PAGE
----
I know it is discontinued, but I am surprised that ESA has not brought up using the ATV for boost capability. It has been done in the past. The ATV has more propellant than a Progress.

    Yes, there are no more Ariane-5 rockets to carry it. You could use an expendable Falcon-9 to put it in orbit or a Delta-4 Heavy.

  • David Eastman

    One thing rarely brought up is that undocking the Russian modules from the ISS, with or without a replacement for any lost capabilities, will be a major evolution with a lot of EVA to disconnect external wiring and such that has been added over the years.

  • Jeff Wright

    I want some HLLV to put up a Skylab II in place of the Russian bits-keep that truss.

  • M Puckett

    Jeff: https://www.gravitics.space/

    Looks like somebody is reading your mind.

    Looks like a 7.6M diameter module has a business case Starship Exclusive unless Bezos comes up with a hammerhead faring for New Glenn, I don’t see those launching on SLS.

  • Edward

    Shallow Minded Reader asked: “Why do you guys think its so important to keep the ISS flying? I have classic cars but I don’t count on them for daily driving. So goes the ISS.

    ISS is not a classic car but a unique laboratory in daily use for studying the effects of zero g, or freefall; we don’t have another space station and won’t for several years, so it is not yet a “classic” to be preserved for historical reference. It became operational ten years ago, and if we shut it down in 2024 we only get a dozen years of experimentation and experience out of it at a total cost averaging around $12 billion per year. If we keep it operational until 2030, we get 50% more out of it, for a total cost averaging around $9 billion per year. The cost per data point drops 50%. We also get that data half a decade earlier than we would by waiting for commercial space stations, and we can apply to those commercial space stations the lessons learned in the additional six years of ISS operation.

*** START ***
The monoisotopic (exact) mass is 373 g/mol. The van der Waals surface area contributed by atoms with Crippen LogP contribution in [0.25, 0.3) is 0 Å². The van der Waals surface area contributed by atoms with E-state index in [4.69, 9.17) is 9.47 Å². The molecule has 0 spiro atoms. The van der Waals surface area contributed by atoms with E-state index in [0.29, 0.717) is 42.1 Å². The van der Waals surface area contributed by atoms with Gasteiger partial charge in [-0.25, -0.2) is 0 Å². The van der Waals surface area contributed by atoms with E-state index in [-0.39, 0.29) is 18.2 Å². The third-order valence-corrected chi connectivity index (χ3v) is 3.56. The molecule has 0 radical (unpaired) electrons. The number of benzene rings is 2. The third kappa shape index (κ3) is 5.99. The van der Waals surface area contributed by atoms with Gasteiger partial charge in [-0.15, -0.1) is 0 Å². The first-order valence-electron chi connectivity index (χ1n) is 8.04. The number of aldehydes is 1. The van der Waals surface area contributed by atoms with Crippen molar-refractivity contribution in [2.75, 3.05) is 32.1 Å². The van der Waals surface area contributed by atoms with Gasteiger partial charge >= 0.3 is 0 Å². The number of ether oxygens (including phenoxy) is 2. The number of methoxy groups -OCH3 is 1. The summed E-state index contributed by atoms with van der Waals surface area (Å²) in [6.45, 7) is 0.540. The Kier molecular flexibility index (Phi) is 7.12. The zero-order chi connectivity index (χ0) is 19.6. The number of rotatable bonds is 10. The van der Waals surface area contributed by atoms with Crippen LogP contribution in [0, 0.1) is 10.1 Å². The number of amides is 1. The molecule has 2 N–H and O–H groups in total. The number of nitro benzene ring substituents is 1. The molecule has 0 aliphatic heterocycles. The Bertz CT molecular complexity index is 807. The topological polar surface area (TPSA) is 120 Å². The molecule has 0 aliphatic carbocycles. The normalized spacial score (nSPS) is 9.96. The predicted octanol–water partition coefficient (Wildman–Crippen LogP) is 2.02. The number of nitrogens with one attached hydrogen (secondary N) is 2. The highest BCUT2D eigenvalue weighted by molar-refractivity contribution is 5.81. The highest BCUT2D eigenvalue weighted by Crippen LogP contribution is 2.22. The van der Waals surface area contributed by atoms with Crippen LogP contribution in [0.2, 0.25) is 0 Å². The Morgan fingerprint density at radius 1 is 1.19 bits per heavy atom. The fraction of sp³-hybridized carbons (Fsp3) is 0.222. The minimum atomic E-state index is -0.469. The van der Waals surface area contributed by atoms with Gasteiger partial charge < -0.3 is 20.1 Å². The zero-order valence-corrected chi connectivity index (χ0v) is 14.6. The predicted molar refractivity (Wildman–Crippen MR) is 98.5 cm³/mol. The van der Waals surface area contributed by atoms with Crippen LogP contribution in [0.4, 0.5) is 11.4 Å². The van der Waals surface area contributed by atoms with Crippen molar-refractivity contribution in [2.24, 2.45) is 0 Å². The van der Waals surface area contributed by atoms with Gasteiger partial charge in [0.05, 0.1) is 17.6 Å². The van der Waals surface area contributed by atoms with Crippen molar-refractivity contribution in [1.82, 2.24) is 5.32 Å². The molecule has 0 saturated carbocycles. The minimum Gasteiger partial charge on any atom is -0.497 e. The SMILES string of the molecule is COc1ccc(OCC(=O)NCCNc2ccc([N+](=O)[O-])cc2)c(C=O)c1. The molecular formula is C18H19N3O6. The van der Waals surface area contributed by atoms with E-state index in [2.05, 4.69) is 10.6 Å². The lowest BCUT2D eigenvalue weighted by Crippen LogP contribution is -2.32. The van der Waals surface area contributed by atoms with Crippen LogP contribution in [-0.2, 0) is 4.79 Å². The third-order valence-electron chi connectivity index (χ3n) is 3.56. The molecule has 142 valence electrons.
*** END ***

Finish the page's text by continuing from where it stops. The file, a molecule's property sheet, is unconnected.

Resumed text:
The benefits of keeping ISS operational currently outweigh the costs. We expect future space stations to be much less expensive to build and operate, and those reduced costs come from the lessons learned by previous and current space operations, especially operations aboard the ISS.

    It may seem like a waste to continue a government-run space station, as we have seen by comparing other government-run space projects with commercial space projects. When the government realized that the Space Shuttle was not moving us forward as well as it should, Congress approved a large space station, which turned into the ISS. To replace the failed Space Shuttle, government chose not to move forward by learning from the lessons of the Shuttle, but to move backward and revert to an Apollo-like manned space system. Artemis will be expensive, like Apollo, but will go to the Moon far less often — Apollo was more sustainable than Artemis. Commercial space is moving forward with its manned projects, moving away from Apollo and toward less expensive, more available, and more ambitious projects. Commercial companies are not just trying to build space stations and return to the Moon, but they are pushing to settle Mars. ISS is still producing data that is useful for these endeavors.

    Robert Zimmerman pondered: “I thus wonder if the Axiom modules scheduled for launch in ’24 and ’25 could provide these capabilities, and if not, how practical or easy would it be to add them to one.

    Unless Axiom is planning on adding a propulsion module after separating from ISS, then they will have propulsion and attitude control aboard their modules while they are attached to ISS. These may be underpowered for use on ISS, but they could possibly get the job done. ISS will have more mass and a larger mass moment of inertia than Axiom wants their modules to support, but it may be possible to refuel Axiom frequently. Once again, the incremental cost will be low compared to the benefits achieved.